Jeb Bush introduces himself to New Hampshire

Former Florida Governor Jeb Bush smiles while talking to the media after visiting Integra Biosciences during a campaign stop in Hudson, New Hampshire March 13, 2015.

REUTERS/Shannon Stapleton

DOVER, N. H. -- "This is really kind of up close and personal," Jeb Bush said, taking a look at the crowd, gathered shoulder to shoulder, to meet him here Friday night. A voice floated through the room: "Welcome to New Hampshire!" It was the former governor and potential presidential candidate's first visit to the state in years and Fergus Cullen, the former chairman of the New Hampshire GOP, invited his friends and neighbors to his house to meet Bush as he tested the water in the first-in-the-nation primary state.

Over the course of nearly an hour, Bush fielded questions on a wide range of issues, largely domestic -- from veteran's health care to the deficit to energy. That is -- after he finally made his way through the audience and gaggle of reporters. The first question cut straight to the issue that has followed Bush everywhere since he started considering a run for president: Common Core.

"The federal government should have nothing to do with standards, directly or indirectly," he said, speaking about the reauthorization of the No Child Left Behind Act. "The federal government should have nothing to do with content, directly or indirectly. The federal government should have nothing to do with curriculum." Bush emphasized his position that states should be able to set their own standards for education and assessments, but that those standards should meet or exceed the federal ones.

Earlier Friday, during a meeting with about two dozen members of the Nashua business community in Hudson, N.H., Bush went even further to defend his position -- and perhaps himself, from other popular Republicans visiting the state. "Because something is controversial," he said, "you don't abandon your core beliefs. You go persuade people, as I've tried to do right now, about why I'm for higher standards."

Bush also stood by his views on immigration, calling his plan to manage the millions of immigrants living in the United States illegally the most "realistic" and "grown up."

"Let these folks achieve earned legal status," he said, "where they work, where they don't commit crimes, where they don't receive government assistance, where they learn English and where they make a contribution because they can make a contribution as well."

When he was later asked if his views had changed, Bush denied that he had flip-flopped on immigration."The position I have, the view that I have," he said, "is the one that a path that legal status is more than enough to allow people to come out from the shadows and that's what they want."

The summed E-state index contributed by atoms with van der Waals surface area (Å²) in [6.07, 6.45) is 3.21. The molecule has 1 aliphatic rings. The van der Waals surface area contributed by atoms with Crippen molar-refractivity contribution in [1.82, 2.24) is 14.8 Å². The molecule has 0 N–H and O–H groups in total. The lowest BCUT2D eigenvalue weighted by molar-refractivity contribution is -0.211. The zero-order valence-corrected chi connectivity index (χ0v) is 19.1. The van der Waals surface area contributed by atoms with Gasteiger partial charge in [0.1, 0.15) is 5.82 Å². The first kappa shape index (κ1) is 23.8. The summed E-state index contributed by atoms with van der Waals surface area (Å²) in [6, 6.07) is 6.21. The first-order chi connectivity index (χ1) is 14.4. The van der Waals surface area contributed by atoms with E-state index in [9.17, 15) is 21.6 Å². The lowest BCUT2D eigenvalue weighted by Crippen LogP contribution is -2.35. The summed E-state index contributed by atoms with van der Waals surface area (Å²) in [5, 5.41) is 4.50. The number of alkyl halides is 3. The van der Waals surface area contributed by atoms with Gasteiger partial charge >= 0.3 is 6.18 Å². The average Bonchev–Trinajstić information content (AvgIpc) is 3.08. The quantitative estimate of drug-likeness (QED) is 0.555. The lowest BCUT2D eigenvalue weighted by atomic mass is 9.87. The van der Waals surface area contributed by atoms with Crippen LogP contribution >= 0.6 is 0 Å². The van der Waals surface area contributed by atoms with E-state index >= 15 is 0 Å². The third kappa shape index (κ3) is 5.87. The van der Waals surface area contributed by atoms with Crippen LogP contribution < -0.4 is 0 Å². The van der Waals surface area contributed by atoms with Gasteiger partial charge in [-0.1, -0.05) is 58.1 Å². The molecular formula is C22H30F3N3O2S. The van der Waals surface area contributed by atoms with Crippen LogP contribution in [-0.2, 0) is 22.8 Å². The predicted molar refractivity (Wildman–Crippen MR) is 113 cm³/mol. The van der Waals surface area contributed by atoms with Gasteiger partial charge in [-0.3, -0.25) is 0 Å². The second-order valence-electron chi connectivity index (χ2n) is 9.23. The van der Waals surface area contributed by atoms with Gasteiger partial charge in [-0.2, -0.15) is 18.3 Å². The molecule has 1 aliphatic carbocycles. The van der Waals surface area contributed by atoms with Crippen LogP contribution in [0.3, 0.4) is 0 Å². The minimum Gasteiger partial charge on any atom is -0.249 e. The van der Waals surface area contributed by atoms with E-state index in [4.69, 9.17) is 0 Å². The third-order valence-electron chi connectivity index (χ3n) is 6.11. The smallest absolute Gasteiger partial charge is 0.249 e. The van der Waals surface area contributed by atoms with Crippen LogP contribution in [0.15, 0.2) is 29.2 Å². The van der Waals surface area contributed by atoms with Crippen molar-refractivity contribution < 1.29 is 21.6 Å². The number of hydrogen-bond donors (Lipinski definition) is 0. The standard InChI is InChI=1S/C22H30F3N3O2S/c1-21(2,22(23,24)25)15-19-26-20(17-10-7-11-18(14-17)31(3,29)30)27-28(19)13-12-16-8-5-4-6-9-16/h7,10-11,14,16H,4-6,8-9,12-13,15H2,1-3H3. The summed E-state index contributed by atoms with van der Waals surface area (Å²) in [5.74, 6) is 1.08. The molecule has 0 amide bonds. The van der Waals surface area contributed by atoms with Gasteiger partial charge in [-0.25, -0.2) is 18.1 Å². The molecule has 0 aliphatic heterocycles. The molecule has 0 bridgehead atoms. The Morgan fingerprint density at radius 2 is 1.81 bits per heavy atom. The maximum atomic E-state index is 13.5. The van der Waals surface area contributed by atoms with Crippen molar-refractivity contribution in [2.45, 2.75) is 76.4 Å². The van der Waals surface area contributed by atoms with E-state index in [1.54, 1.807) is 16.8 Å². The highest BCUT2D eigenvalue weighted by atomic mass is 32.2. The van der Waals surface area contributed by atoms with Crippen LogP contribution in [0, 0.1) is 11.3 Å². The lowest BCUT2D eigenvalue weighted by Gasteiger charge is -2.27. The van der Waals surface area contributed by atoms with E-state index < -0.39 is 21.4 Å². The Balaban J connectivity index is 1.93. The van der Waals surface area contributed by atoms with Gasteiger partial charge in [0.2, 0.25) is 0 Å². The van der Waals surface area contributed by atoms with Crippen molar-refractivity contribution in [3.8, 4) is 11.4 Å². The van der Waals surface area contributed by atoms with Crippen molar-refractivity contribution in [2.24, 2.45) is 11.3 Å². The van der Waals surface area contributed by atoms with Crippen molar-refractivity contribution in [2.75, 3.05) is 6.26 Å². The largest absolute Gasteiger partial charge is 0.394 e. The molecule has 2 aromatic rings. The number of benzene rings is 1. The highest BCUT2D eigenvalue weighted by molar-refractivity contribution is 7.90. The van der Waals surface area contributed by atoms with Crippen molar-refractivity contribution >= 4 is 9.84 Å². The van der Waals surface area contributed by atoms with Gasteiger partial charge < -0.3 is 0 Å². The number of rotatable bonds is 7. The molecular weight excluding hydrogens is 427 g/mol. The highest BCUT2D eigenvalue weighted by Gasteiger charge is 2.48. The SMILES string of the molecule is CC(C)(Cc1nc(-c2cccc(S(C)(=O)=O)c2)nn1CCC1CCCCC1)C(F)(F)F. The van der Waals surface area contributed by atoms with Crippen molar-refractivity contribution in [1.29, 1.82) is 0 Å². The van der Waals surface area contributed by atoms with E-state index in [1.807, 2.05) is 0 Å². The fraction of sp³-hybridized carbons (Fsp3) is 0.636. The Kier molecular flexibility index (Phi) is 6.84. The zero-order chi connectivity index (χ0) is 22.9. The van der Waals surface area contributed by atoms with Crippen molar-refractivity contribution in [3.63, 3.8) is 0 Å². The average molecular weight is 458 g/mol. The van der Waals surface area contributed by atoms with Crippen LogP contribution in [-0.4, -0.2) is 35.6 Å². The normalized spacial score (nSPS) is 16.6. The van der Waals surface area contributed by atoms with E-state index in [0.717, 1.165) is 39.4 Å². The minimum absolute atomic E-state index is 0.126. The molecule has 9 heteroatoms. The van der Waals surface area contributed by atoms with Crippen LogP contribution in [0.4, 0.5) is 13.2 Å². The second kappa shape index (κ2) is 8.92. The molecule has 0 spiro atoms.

Bush also reacted to the letter signed and sent by 47 Republican Senators to Iranian leaders. "I'm not a senator," he said, when asked if he would have signed it. "I think they signed it out of frustration that there's been no dialogue, no conversation. There's been a stifling of debate about the properness of this negotiation."

Bush is only one of many potential Republican presidential candidates making a swing through the state this weekend, just shy of a year before the state's primary next February. Sen. Ted Cruz (R-Tx.) is set to arrive here on Sunday. Former Texas Gov. Rick Perry wrapped up a busy two-day stretch of town hall meetings and meet-and-greets across the state Friday, while Wisconsin Gov. Scott Walker held private meetings with members of the business community and local elected officials.

While Walker was in Manhester, he gave an interview to the Tampa Bay Times and made it clear he's got the primary on his mind and Jeb Bush in his sights. He first praised him as a "friend" and "a good man," and said, "You're not going to hear me speak ill will of Jeb," before going on to say that the voters will want "a name from the future - not a name from the past."

Then, he predicted that yes, Bush would "have by far the biggest [fundraising] report" because "there's a lot of people who are loyal to that family because of an ambassadorship or an appointment or something like that, so those people are going to show up big on his first report. What we're hoping going forward are not donors of obligation but donors of passion, people who are passionate about the reforms we bring to the table."

Earlier this week, Walker had referred to his own "frontrunner status," and Bush took a mild swat at Walker for that comment when he spoke with reporters Friday, saying, "I'm not a candidate, maybe he is, I don't know. You can't be a frontrunner until you start running."

Walker has another day in New Hampshire - he's talking to a grassroots training session in Concord and meeting with state legislators before leaving for the Gridiron dinner in Washington.